Monday, September 12, 2011

Cornish X - Part 2

As I warned in my last post, Cornish X - Part 1, you may want to skip this one if you find butchering offensive.  I cropped photos to make them less graphic, in my opinion.  If you choose to read on and find that you disagree, my apologies.

In total, we butchered 6 Cornish X and one layer for a friend.  Our Freedom/Reds are several weeks out yet. 

We started around 9am and finished by 12pm.  I didn't think this was too bad for first-timers.

Who hasn't heard the old stories our parents and grandparents tell about "running around like a chicken with it's head cut off"?  I certainly wanted no part of that, so Pig Pen fashioned a stand and secured "kill cones" to it.
As you can see, it is a very simple design.  For the kill cones, he rolled thin galvanized steel and taped them shut with barricade tape.  They did need to be shortened more than what is shown there.

The bird goes head first into the cone.  A light stretch of the neck to extend it completely down thru the bottom hole, a quick slit of the throat, and within a few short minutes, it is done.  The cone holds the body of the bird so that any reflex is kept to a minimum.  It worked very well for all intents and purposes.
We placed a bucket under the cones.  I had read beforehand that a chicken only has 2-3 Tablespoons of blood.  I would say this was about right.  The actual deed itself wasn't as bad as I had expected in that regard.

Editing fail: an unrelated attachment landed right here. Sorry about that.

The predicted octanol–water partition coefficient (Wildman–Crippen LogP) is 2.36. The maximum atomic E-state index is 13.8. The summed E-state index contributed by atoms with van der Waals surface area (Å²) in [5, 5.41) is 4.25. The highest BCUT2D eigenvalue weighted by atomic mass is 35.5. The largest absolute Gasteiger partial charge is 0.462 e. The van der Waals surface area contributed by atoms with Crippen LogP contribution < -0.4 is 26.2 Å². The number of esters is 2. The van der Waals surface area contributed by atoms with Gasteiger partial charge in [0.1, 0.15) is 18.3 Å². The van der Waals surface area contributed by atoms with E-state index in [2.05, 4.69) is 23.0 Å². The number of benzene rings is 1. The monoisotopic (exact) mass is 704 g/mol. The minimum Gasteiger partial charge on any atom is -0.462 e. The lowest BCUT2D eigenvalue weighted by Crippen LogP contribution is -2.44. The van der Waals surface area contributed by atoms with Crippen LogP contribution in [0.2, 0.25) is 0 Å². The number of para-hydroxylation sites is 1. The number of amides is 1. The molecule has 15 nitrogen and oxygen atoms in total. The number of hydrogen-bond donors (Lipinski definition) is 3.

Each bird that came to the cone was told that I was sorry and that they had been good birds.  Pig Pen asked if I was going to talk to each bird and of course, I did. 

We set up our other work area in the barn and out of the breeze.  The double propane burner worked great. 
This is what Pig Pen has been working on lately...Our Chicken Plucker!

He found the rubber fingers online at a very reasonable price.  He ordered 200, leaving us some to spare.  Drilling all the holes was a pain, he said.

The starting purchase price of a cheaply made poultry plucker online is around $500.  The good ones can go into the thousands.  Sending our birds out for processing was not something we wanted to do.  For one, the nearest poultry processing plant is 3 hours away.  Besides the economical savings of doing it ourselves, the idea of an animal going into a plucker live -that hadn't been killed- as Patty's daughter at Let's Get Real brought to my attention and so eloquently wrote, is simply not acceptable.